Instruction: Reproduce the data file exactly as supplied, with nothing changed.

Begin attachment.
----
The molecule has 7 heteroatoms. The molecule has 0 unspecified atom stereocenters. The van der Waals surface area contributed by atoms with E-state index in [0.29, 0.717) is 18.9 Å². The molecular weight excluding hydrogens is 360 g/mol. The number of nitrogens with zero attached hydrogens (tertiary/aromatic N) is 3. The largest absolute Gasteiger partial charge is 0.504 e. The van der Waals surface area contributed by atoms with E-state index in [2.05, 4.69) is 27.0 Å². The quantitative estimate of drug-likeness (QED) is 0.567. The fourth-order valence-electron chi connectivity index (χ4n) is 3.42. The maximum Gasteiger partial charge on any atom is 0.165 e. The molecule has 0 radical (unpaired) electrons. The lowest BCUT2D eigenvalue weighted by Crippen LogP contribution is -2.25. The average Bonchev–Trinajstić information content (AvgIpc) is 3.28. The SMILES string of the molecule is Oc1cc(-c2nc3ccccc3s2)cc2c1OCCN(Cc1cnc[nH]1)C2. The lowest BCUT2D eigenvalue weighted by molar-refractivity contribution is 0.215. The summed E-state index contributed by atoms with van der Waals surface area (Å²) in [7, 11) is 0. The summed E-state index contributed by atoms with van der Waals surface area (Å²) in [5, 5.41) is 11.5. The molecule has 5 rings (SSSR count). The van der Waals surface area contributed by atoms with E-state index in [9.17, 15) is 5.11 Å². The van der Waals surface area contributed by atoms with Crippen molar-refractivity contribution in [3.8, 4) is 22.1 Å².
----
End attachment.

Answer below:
The molecule has 7 heteroatoms. The molecule has 0 unspecified atom stereocenters. The van der Waals surface area contributed by atoms with E-state index in [0.29, 0.717) is 18.9 Å². The molecular weight excluding hydrogens is 360 g/mol. The number of nitrogens with zero attached hydrogens (tertiary/aromatic N) is 3. The largest absolute Gasteiger partial charge is 0.504 e. The van der Waals surface area contributed by atoms with E-state index in [2.05, 4.69) is 27.0 Å². The quantitative estimate of drug-likeness (QED) is 0.567. The fourth-order valence-electron chi connectivity index (χ4n) is 3.42. The maximum Gasteiger partial charge on any atom is 0.165 e. The molecule has 0 radical (unpaired) electrons. The lowest BCUT2D eigenvalue weighted by Crippen LogP contribution is -2.25. The average Bonchev–Trinajstić information content (AvgIpc) is 3.28. The SMILES string of the molecule is Oc1cc(-c2nc3ccccc3s2)cc2c1OCCN(Cc1cnc[nH]1)C2. The lowest BCUT2D eigenvalue weighted by molar-refractivity contribution is 0.215. The summed E-state index contributed by atoms with van der Waals surface area (Å²) in [7, 11) is 0. The summed E-state index contributed by atoms with van der Waals surface area (Å²) in [5, 5.41) is 11.5. The molecule has 5 rings (SSSR count). The van der Waals surface area contributed by atoms with E-state index in [9.17, 15) is 5.11 Å². The van der Waals surface area contributed by atoms with Crippen molar-refractivity contribution in [3.8, 4) is 22.1 Å².